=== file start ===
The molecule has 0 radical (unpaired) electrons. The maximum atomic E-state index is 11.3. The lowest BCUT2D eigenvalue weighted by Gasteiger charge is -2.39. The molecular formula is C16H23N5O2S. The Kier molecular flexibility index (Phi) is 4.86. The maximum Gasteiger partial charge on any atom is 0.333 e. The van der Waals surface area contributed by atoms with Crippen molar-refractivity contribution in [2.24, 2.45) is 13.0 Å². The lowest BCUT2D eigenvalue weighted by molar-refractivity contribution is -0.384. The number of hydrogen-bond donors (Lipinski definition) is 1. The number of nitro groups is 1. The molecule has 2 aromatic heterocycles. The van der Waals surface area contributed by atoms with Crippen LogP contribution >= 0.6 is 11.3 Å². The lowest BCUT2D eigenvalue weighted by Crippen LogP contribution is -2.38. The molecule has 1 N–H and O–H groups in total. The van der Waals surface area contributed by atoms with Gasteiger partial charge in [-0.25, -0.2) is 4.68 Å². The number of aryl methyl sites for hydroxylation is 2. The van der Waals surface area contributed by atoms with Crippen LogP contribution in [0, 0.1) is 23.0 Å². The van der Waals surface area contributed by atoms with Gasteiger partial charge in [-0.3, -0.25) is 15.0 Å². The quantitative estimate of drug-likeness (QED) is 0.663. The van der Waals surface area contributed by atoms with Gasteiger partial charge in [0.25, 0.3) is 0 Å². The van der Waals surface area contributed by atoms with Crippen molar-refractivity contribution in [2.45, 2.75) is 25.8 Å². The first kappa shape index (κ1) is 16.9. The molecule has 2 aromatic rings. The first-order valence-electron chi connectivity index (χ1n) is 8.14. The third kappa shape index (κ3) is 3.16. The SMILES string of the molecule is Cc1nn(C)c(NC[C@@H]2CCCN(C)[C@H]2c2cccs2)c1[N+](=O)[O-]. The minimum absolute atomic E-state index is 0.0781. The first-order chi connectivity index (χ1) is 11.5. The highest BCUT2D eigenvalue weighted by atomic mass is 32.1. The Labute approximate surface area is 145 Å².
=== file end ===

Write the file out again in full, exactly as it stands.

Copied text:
The molecule has 0 radical (unpaired) electrons. The maximum atomic E-state index is 11.3. The lowest BCUT2D eigenvalue weighted by Gasteiger charge is -2.39. The molecular formula is C16H23N5O2S. The Kier molecular flexibility index (Phi) is 4.86. The maximum Gasteiger partial charge on any atom is 0.333 e. The van der Waals surface area contributed by atoms with Crippen molar-refractivity contribution in [2.24, 2.45) is 13.0 Å². The lowest BCUT2D eigenvalue weighted by molar-refractivity contribution is -0.384. The number of hydrogen-bond donors (Lipinski definition) is 1. The number of nitro groups is 1. The molecule has 2 aromatic heterocycles. The van der Waals surface area contributed by atoms with Crippen LogP contribution >= 0.6 is 11.3 Å². The lowest BCUT2D eigenvalue weighted by Crippen LogP contribution is -2.38. The molecule has 1 N–H and O–H groups in total. The van der Waals surface area contributed by atoms with Gasteiger partial charge in [-0.25, -0.2) is 4.68 Å². The number of aryl methyl sites for hydroxylation is 2. The van der Waals surface area contributed by atoms with Crippen LogP contribution in [0, 0.1) is 23.0 Å². The van der Waals surface area contributed by atoms with Gasteiger partial charge in [-0.3, -0.25) is 15.0 Å². The quantitative estimate of drug-likeness (QED) is 0.663. The van der Waals surface area contributed by atoms with Gasteiger partial charge in [0.25, 0.3) is 0 Å². The van der Waals surface area contributed by atoms with Crippen molar-refractivity contribution in [2.45, 2.75) is 25.8 Å². The first kappa shape index (κ1) is 16.9. The molecule has 2 aromatic rings. The first-order valence-electron chi connectivity index (χ1n) is 8.14. The third kappa shape index (κ3) is 3.16. The SMILES string of the molecule is Cc1nn(C)c(NC[C@@H]2CCCN(C)[C@H]2c2cccs2)c1[N+](=O)[O-]. The minimum absolute atomic E-state index is 0.0781. The first-order chi connectivity index (χ1) is 11.5. The highest BCUT2D eigenvalue weighted by atomic mass is 32.1. The Labute approximate surface area is 145 Å².